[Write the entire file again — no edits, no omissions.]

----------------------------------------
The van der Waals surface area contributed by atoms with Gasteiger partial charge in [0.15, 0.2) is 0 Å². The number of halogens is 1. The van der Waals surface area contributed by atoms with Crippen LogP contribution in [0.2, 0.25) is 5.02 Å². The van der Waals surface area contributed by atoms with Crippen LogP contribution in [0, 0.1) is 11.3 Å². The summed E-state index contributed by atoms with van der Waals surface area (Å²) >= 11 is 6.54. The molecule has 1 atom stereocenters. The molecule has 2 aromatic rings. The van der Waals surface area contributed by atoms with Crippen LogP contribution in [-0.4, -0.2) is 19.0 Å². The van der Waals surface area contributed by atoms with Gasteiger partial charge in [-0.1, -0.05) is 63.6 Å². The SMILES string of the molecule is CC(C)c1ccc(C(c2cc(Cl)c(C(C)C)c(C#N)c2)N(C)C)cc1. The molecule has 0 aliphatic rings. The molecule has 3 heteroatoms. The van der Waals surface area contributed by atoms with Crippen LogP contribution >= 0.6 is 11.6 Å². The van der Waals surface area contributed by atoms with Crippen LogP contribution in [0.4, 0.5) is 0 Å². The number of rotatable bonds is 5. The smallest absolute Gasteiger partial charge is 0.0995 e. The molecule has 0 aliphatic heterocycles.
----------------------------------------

The van der Waals surface area contributed by atoms with Gasteiger partial charge in [0.15, 0.2) is 0 Å². The number of halogens is 1. The van der Waals surface area contributed by atoms with Crippen LogP contribution in [0.2, 0.25) is 5.02 Å². The van der Waals surface area contributed by atoms with Crippen LogP contribution in [0, 0.1) is 11.3 Å². The summed E-state index contributed by atoms with van der Waals surface area (Å²) >= 11 is 6.54. The molecule has 1 atom stereocenters. The molecule has 2 aromatic rings. The van der Waals surface area contributed by atoms with Crippen LogP contribution in [-0.4, -0.2) is 19.0 Å². The van der Waals surface area contributed by atoms with Gasteiger partial charge in [-0.1, -0.05) is 63.6 Å². The SMILES string of the molecule is CC(C)c1ccc(C(c2cc(Cl)c(C(C)C)c(C#N)c2)N(C)C)cc1. The molecule has 0 aliphatic rings. The molecule has 3 heteroatoms. The van der Waals surface area contributed by atoms with Crippen LogP contribution >= 0.6 is 11.6 Å². The van der Waals surface area contributed by atoms with Crippen LogP contribution in [0.4, 0.5) is 0 Å². The number of rotatable bonds is 5. The smallest absolute Gasteiger partial charge is 0.0995 e. The molecule has 0 aliphatic heterocycles.